286 results for ResearchCommons@Waikato, Modify

  • Investigating diet as the source of tetrodotoxin in Pleurobranchaea maculata

    Khor, Serena; Wood, Susanna A.; Salvitti, Lauren R.; Taylor, David I.; Adamson, Janet E.; McNabb, Paul; Cary, S. Craig (2014)

    Journal article
    University of Waikato

    The origin of tetrodotoxin (TTX) is highly debated; researchers have postulated either an endogenous or exogenous source with the host accumulating TTX symbiotically or via food chain transmission. The aim of this study was to determine whether the grey side-gilled sea slug (Pleurobranchaea maculata) could obtain TTX from a dietary source, and to attempt to identify this source through environmental surveys. Eighteen non-toxic P. maculata were maintained in aquariums and twelve were fed a TTX-containing diet. Three P. maculata were harvested after 1 h, 24 h, 17 days and 39 days and TTX concentrations in their stomach, gonad, mantle and remaining tissue/fluids determined using liquid chromatography-mass spectrometry. Tetrodotoxin was detected in all organs/tissue after 1 h with an average uptake of 32%. This decreased throughout the experiment (21%, 15% and 9%, respectively). Benthic surveys at sites with dense populations of toxic P. maculata detected very low or no TTX in other organisms. This study demonstrates that P. maculata can accumulate TTX through their diet. However, based on the absence of an identifiable TTX source in the environment, in concert with the extremely high TTX concentrations and short life spans of P. maculata, it is unlikely to be the sole TTX source for this species.

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  • Whole genome sequencing of Mycobacterium tuberculosis reveals slow growth and low mutation rates during latent infections in humans

    Colangeli, Roberto; Arcus, Vickery L.; Cursons, Raymond T.; Ruthe, Ali; Karalus, Noel; Coley, Kathy; Manning, Shannon D.; Kim, Soyeon; Marchiano, Emily; Alland, David (2014)

    Journal article
    University of Waikato

    Very little is known about the growth and mutation rates of Mycobacterium tuberculosis during latent infection in humans. However, studies in rhesus macaques have suggested that latent infections have mutation rates that are higher than that observed during active tuberculosis disease. Elevated mutation rates are presumed risk factors for the development of drug resistance. Therefore, the investigation of mutation rates during human latency is of high importance. We performed whole genome mutation analysis of M. tuberculosis isolates from a multi-decade tuberculosis outbreak of the New Zealand Rangipo strain. We used epidemiological and phylogenetic analysis to identify four cases of tuberculosis acquired from the same index case. Two of the tuberculosis cases occurred within two years of exposure and were classified as recently transmitted tuberculosis. Two other cases occurred more than 20 years after exposure and were classified as reactivation of latent M. tuberculosis infections. Mutation rates were compared between the two recently transmitted pairs versus the two latent pairs. Mean mutation rates assuming 20 hour generation times were 5.5X10⁻¹⁰ mutations/bp/generation for recently transmitted tuberculosis and 7.3X10⁻¹¹ mutations/bp/generation for latent tuberculosis. Generation time versus mutation rate curves were also significantly higher for recently transmitted tuberculosis across all replication rates (p = 0.006). Assuming identical replication and mutation rates among all isolates in the final two years before disease reactivation, the u20hr mutation rate attributable to the remaining latent period was 1.6×10⁻¹¹ mutations/bp/generation, or approximately 30 fold less than that calculated during the two years immediately before disease. Mutations attributable to oxidative stress as might be caused by bacterial exposure to the host immune system were not increased in latent infections. In conclusion, we did not find any evidence to suggest elevated mutation rates during tuberculosis latency in humans, unlike the situation in rhesus macaques.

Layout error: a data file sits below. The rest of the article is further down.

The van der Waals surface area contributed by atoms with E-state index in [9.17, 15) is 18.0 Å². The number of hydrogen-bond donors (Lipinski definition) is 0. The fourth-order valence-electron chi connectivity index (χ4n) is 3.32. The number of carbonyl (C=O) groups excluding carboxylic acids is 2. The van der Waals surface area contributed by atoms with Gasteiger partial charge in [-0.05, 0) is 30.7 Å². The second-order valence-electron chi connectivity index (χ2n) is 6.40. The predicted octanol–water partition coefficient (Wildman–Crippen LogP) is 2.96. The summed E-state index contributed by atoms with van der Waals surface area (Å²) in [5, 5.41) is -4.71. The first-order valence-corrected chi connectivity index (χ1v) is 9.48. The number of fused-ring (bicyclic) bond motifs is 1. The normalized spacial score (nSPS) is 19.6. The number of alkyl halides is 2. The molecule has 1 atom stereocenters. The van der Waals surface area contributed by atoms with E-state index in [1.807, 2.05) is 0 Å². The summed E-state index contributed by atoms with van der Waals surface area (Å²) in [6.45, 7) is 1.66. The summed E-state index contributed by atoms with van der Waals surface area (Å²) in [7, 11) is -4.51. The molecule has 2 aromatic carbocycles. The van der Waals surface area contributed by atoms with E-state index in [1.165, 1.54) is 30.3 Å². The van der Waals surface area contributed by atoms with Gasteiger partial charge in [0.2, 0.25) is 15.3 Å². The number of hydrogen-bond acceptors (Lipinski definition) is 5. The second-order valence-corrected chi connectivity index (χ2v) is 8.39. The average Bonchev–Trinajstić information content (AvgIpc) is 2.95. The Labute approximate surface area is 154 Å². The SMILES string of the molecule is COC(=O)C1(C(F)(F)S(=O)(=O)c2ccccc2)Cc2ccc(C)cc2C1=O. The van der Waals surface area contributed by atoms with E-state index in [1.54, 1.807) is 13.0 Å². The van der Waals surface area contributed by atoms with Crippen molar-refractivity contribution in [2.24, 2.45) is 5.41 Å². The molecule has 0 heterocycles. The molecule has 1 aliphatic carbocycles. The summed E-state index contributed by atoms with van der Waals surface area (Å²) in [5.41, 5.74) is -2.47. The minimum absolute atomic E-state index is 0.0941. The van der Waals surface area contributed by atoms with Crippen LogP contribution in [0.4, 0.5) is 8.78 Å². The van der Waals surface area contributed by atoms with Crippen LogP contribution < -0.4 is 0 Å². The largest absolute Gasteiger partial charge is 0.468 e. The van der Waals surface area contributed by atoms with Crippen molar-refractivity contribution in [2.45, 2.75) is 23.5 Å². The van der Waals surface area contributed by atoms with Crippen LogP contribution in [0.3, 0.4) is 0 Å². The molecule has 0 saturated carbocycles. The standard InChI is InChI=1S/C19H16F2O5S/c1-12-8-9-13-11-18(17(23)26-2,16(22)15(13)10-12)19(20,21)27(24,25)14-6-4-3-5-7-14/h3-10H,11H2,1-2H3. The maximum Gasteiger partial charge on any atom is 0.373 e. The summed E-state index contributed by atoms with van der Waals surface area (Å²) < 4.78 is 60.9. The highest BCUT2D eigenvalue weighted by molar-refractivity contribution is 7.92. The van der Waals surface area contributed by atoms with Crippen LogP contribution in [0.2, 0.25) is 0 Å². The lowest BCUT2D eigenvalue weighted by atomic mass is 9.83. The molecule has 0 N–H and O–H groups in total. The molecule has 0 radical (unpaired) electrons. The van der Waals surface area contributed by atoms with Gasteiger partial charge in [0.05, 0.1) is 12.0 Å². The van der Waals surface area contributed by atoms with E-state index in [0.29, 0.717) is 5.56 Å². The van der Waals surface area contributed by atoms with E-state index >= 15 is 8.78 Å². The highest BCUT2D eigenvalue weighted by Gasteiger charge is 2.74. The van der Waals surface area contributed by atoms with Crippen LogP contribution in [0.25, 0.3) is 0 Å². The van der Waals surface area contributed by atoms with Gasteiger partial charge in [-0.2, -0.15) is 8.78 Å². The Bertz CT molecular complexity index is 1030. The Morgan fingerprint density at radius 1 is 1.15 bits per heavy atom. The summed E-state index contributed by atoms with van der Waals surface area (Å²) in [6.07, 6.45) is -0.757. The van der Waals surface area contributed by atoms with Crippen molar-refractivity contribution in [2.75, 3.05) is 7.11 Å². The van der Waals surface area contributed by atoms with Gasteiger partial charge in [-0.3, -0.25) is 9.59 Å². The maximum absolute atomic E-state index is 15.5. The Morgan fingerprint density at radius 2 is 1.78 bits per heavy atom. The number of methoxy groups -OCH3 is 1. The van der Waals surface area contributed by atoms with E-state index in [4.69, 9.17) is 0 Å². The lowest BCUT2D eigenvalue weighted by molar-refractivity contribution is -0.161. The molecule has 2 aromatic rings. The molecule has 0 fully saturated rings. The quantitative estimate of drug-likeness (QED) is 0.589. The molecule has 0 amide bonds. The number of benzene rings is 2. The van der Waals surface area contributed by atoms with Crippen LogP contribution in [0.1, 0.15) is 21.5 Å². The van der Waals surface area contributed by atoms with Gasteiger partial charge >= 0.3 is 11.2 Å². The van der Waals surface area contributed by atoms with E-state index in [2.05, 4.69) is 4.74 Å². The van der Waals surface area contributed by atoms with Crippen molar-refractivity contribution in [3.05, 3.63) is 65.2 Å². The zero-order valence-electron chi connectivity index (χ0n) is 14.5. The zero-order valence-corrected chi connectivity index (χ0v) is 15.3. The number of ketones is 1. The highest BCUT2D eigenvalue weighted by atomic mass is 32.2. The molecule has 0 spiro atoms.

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  • Technology education in New Zealand

    Jones, Alister; Moreland, Judy (2002)

    Journal article
    University of Waikato

    Technology in New Zealand schools is a new area of learning that is now compulsory for all students (years 1–10). Technology education policy was first developed in 1992 (Jones & Carr, 1993). Since then there has been a sustained research and development focus to inform the structure of the curriculum, its subsequent national implementation, and classroom practice. This article discusses the structure of the technology curriculum, programs that were developed to inform teachers of the curriculum and its content, and strategies to enhance the classroom practice of technology.

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  • Technology education in New Zealand

    Forret, Michael; Jones, Alister; Moreland, Judy (2002)

    Journal article
    University of Waikato

    Technology is one of the seven essential learning areas included to achieve the knowledge and understanding that all New Zealanders need to acquire (Ministry of Education, 1993). Responsibility for the implementation of these curricula rests with schools which have flexibility in making implementation decisions. Within the national curriculum framework, all curriculum statements must reflect the principles of the national curriculum framework, specify clear learning outcomes against which students’ achievements can be assessed, have learning outcomes or objectives defined over eight progressive levels, and be grouped in a number of strands. The national curriculum framework’s principles relate to learning and achievement, development of school programs, and aspects of social justice and equity.

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  • High-resolution coproecology: Using coprolites to reconstruct the habits and habitats of New Zealand’s extinct upland Moa (Megalapteryx didinus)